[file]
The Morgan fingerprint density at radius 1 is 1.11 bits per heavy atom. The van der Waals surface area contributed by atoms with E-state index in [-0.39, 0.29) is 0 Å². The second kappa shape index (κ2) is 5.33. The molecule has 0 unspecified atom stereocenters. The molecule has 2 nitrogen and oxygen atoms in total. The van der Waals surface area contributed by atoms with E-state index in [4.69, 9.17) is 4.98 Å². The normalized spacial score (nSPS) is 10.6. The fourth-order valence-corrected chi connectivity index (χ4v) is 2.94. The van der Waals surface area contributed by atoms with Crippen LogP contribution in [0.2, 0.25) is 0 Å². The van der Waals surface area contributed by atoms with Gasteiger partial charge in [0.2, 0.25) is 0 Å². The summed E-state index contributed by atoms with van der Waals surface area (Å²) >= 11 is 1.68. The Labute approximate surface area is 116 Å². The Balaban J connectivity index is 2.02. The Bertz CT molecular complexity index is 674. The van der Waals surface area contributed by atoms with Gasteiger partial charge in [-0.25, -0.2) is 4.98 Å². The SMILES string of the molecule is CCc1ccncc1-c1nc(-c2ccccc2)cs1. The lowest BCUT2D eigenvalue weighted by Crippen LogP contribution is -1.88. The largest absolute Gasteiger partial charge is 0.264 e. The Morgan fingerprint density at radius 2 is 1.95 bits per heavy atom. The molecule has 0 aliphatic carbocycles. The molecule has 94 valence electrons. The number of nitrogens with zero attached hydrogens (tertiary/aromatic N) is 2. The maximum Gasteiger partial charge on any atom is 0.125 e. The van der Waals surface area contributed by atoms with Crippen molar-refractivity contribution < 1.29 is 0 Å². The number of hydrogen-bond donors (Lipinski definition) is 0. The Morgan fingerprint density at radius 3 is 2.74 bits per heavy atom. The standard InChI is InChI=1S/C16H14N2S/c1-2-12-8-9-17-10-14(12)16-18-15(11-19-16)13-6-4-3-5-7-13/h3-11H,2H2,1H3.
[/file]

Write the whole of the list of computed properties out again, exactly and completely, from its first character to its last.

The Morgan fingerprint density at radius 1 is 1.11 bits per heavy atom. The van der Waals surface area contributed by atoms with E-state index in [-0.39, 0.29) is 0 Å². The second kappa shape index (κ2) is 5.33. The molecule has 0 unspecified atom stereocenters. The molecule has 2 nitrogen and oxygen atoms in total. The van der Waals surface area contributed by atoms with E-state index in [4.69, 9.17) is 4.98 Å². The normalized spacial score (nSPS) is 10.6. The fourth-order valence-corrected chi connectivity index (χ4v) is 2.94. The van der Waals surface area contributed by atoms with Crippen LogP contribution in [0.2, 0.25) is 0 Å². The van der Waals surface area contributed by atoms with Gasteiger partial charge in [0.2, 0.25) is 0 Å². The summed E-state index contributed by atoms with van der Waals surface area (Å²) >= 11 is 1.68. The Labute approximate surface area is 116 Å². The Balaban J connectivity index is 2.02. The Bertz CT molecular complexity index is 674. The van der Waals surface area contributed by atoms with Gasteiger partial charge in [-0.25, -0.2) is 4.98 Å². The SMILES string of the molecule is CCc1ccncc1-c1nc(-c2ccccc2)cs1. The lowest BCUT2D eigenvalue weighted by Crippen LogP contribution is -1.88. The largest absolute Gasteiger partial charge is 0.264 e. The Morgan fingerprint density at radius 2 is 1.95 bits per heavy atom. The molecule has 0 aliphatic carbocycles. The molecule has 94 valence electrons. The number of nitrogens with zero attached hydrogens (tertiary/aromatic N) is 2. The maximum Gasteiger partial charge on any atom is 0.125 e. The van der Waals surface area contributed by atoms with Crippen molar-refractivity contribution < 1.29 is 0 Å². The number of hydrogen-bond donors (Lipinski definition) is 0. The Morgan fingerprint density at radius 3 is 2.74 bits per heavy atom. The standard InChI is InChI=1S/C16H14N2S/c1-2-12-8-9-17-10-14(12)16-18-15(11-19-16)13-6-4-3-5-7-13/h3-11H,2H2,1H3.